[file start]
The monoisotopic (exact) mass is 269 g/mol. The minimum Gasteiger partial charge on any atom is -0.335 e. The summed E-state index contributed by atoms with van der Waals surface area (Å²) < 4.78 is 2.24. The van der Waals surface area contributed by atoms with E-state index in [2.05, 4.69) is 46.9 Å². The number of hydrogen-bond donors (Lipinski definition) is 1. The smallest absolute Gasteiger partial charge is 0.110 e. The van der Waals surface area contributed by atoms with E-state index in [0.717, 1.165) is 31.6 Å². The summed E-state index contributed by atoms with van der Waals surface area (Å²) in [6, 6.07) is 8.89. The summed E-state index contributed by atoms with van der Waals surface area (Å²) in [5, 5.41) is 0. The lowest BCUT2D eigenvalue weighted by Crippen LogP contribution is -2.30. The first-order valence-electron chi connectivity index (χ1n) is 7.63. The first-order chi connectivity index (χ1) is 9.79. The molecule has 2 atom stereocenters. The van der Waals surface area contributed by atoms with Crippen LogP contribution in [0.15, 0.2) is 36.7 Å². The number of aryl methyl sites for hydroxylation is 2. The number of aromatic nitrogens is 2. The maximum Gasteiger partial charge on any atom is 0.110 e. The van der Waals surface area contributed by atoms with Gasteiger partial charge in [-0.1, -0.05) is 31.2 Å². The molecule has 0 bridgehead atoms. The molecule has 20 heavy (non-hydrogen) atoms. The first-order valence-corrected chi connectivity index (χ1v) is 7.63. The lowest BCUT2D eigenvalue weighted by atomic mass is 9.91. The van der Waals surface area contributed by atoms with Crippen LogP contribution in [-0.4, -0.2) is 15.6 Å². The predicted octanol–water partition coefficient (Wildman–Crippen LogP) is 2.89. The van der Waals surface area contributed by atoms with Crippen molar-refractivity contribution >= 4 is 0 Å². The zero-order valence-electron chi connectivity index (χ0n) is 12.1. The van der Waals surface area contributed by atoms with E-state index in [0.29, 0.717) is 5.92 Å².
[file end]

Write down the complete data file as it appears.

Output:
The monoisotopic (exact) mass is 269 g/mol. The minimum Gasteiger partial charge on any atom is -0.335 e. The summed E-state index contributed by atoms with van der Waals surface area (Å²) < 4.78 is 2.24. The van der Waals surface area contributed by atoms with E-state index in [2.05, 4.69) is 46.9 Å². The number of hydrogen-bond donors (Lipinski definition) is 1. The smallest absolute Gasteiger partial charge is 0.110 e. The van der Waals surface area contributed by atoms with E-state index in [0.717, 1.165) is 31.6 Å². The summed E-state index contributed by atoms with van der Waals surface area (Å²) in [6, 6.07) is 8.89. The summed E-state index contributed by atoms with van der Waals surface area (Å²) in [5, 5.41) is 0. The lowest BCUT2D eigenvalue weighted by Crippen LogP contribution is -2.30. The first-order valence-electron chi connectivity index (χ1n) is 7.63. The first-order chi connectivity index (χ1) is 9.79. The molecule has 2 atom stereocenters. The van der Waals surface area contributed by atoms with Crippen LogP contribution in [0.15, 0.2) is 36.7 Å². The number of aryl methyl sites for hydroxylation is 2. The number of aromatic nitrogens is 2. The maximum Gasteiger partial charge on any atom is 0.110 e. The van der Waals surface area contributed by atoms with Gasteiger partial charge in [-0.1, -0.05) is 31.2 Å². The molecule has 0 bridgehead atoms. The molecule has 20 heavy (non-hydrogen) atoms. The first-order valence-corrected chi connectivity index (χ1v) is 7.63. The lowest BCUT2D eigenvalue weighted by atomic mass is 9.91. The van der Waals surface area contributed by atoms with Crippen LogP contribution in [-0.4, -0.2) is 15.6 Å². The predicted octanol–water partition coefficient (Wildman–Crippen LogP) is 2.89. The van der Waals surface area contributed by atoms with Crippen molar-refractivity contribution >= 4 is 0 Å². The zero-order valence-electron chi connectivity index (χ0n) is 12.1. The van der Waals surface area contributed by atoms with E-state index in [0.29, 0.717) is 5.92 Å².